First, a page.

Guiding User Input with the jQuery Masked Edit Plugin :Thin ASP.NET Part 4

Yesterday I walked through applying the jQuery Validation plugin to an ASP.NET web page. Today I want to extend the concept of guiding user input as they complete an online form by demonstrating the jQuery Masked Edit plugin. The ASP.NET AJAX Control Toolkit contains over 30 AJAX enable controls and web control extenders. One of those controls is the MaskEdit Control Extender. By adding it to your ASP.NET Web Form and pointing it to a TextBox control you can apply an input mask to the TextBox and 'guide' the user's input. When you apply an input mask to an input control you are helping them understand the proper format for the data you are requesting. In case you have not read yesterday's entry, I want to emphasize that driving correct user input is very important to having a successful web form.

In the contact form we have been working with there are two fields that masked input are useful; the Zip Code and the Phone Number. Each have known formats, and I am using the US formats for both. The jQuery Masked Edit plugin invokes the desired masked for the input field as soon as it gains focus, i.e. the user either tabs to the field or clicks the mouse in the field.

In the above screen snippet the zip code is filled in, but as you type it only accepts numbers and only 5, no more. As you are typing numbers an underscore is displayed in the remaining space.

The phone number mask, displayed above, does the same thing in that it only allows numerical inputs and uses the underscore as a placeholder. There are several common acceptable formats for a US phone number. The format displayed above uses parentheses to offset the area code and a dash to separate the local exchange from the number.

Applying the Masked Edit plugin is pretty straight forward. Just like I did to apply the validation routines to the input fields I am also going to define a class selector for the particular field. To keep things unique I decided to add a 'Mask' suffix to the class selector name. For the two examples in this sample I call them 'ZipCodeMask' and 'PhoneMask'. I could have leverages the same CSS selector name (phone for example) the Validation plugin uses, but I want to emphasize this application for demonstration purposes.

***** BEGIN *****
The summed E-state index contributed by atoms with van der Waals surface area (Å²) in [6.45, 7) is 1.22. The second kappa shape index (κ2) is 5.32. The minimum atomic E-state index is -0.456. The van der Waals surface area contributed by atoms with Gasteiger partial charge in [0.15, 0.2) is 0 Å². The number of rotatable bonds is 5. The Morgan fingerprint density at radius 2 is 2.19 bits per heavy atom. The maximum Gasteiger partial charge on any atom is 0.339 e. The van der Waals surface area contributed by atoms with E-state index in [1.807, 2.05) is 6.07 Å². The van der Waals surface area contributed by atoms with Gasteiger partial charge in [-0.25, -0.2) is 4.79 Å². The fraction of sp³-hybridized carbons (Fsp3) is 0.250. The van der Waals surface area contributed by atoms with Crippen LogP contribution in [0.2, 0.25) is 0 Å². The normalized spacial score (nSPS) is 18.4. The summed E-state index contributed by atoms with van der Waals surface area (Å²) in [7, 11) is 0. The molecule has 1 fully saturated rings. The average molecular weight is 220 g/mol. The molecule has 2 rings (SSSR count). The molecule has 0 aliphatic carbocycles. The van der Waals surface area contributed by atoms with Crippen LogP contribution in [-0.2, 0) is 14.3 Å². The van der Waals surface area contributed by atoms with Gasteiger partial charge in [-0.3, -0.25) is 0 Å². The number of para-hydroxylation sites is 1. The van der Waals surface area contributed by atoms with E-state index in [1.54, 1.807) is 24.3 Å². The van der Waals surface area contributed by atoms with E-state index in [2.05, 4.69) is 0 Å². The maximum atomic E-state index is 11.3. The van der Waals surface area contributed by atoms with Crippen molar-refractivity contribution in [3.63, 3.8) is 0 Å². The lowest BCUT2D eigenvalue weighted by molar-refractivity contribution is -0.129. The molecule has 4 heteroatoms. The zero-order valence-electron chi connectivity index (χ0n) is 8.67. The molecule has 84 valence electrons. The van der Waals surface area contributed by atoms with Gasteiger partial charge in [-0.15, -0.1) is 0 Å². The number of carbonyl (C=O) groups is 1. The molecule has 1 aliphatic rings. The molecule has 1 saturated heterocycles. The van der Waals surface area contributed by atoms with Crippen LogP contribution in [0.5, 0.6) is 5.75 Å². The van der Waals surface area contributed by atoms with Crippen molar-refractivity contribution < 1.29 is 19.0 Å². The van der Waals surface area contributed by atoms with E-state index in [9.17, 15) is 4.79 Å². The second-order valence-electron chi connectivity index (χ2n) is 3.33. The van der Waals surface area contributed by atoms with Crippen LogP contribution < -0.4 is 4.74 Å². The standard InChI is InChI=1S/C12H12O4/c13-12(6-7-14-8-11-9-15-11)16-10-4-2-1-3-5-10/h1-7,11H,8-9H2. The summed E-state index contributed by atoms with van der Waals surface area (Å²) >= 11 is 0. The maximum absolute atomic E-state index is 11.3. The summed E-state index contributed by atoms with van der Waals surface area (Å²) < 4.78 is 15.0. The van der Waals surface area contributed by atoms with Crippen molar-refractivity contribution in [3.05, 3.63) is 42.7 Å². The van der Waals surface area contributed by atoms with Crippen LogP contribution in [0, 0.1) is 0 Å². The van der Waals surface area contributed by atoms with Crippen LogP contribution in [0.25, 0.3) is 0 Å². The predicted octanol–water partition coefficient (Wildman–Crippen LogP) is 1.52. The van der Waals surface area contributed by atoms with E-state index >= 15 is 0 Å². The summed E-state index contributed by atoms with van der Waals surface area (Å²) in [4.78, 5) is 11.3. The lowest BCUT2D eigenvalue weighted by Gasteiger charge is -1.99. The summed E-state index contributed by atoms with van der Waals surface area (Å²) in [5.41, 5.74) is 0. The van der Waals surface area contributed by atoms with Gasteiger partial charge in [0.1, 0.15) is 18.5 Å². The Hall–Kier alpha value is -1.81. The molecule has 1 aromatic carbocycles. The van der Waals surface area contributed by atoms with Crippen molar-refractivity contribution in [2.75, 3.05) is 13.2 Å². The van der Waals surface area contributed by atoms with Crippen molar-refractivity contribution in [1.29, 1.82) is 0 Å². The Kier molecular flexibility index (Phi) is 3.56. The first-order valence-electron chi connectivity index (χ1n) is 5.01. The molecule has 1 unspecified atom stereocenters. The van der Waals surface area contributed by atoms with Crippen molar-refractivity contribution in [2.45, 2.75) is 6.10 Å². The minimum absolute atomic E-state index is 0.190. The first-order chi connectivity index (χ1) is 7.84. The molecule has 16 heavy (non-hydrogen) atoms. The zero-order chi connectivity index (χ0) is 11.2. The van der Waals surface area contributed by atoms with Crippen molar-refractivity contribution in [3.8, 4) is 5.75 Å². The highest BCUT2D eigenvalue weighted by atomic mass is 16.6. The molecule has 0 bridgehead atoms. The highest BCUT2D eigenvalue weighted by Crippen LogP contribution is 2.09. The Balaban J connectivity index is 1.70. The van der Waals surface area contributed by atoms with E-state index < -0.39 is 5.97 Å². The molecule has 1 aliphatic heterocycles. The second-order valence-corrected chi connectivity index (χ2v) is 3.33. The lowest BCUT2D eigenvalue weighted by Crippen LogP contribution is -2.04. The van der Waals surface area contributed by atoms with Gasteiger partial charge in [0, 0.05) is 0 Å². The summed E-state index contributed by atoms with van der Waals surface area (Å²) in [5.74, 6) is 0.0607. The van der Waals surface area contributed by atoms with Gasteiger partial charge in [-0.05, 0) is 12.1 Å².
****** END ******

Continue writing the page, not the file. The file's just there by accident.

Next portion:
<

p

>

<

label

id

="lblZip"

for

="txtZip"

>

Zip :

</

label

>

<

input

name

="txtZip"

type

="text"

class

="ZipCodeMask"

/>

</

p

>

<

p

>

<

label

id

="lblPhone"

for

="txtPhone"

>

Phone :

</

label

>

<

input

type

="text"

name

="txtPhone"

class

="phone PhoneMask"

/>

</

p

>

All that is left is to actually assign the rules within the $.ready function. I want to extend the use of selecting DOM elements using jQuery by assigning the mask rules only to input elements with the two class selectors I defined earlier. This is done by referencing all elements like $('input.PhoneMask'). Therefore if there were more than one phone number field on the page they would all have the same mask applied. Using the input type also limits the application of the mask to only input fields, which should be a given. I could have just references the 'PhoneMask' selector and the result would have been the same, but I wanted to demonstrate a little more advanced technique. ;).

The Masked Edit plugin adds a 'mask' function to the DOM elements. It accepts the mask as an argument and will apply it to the elements that match the selector criteria.

$("input.PhoneMask").mask("(999) 999-9999");$("input.ZipCodeMask").mask("99999");

While these two masks both make use of numbers you are not limited to numerical input. An 'a' is used to indicate an alphabetical character, '9' numerical and '*' for any alpha-numeric character. Optionally you can define the placeholder character by passing it in to the mask function:

$("#product").mask("99/99/9999",{placeholder:" "});

You can also define a method to be executed with the mask is complete or define your own mask definitions. The Masked edit plugin is very simple to use and will work with both pure HTML elements and ASP.NET Web Controls. Just like I showed yesterday, jQuery selectors are ignorant of a DOM element being the product of a Web Control or just plain old HTML since Web Controls produce plain old HTML in the end. Also style selectors are applied to a Web Control in the CssClass property.

If you have not noticed I keep adding code to the Contact form web site for each demonstration. The Code I added yesterday already had the Masked Edit plugin code applied, so the download is the same for this entry as yesterday's. The new file is 'jQueryValidateForm.aspx'.

Download the Code!

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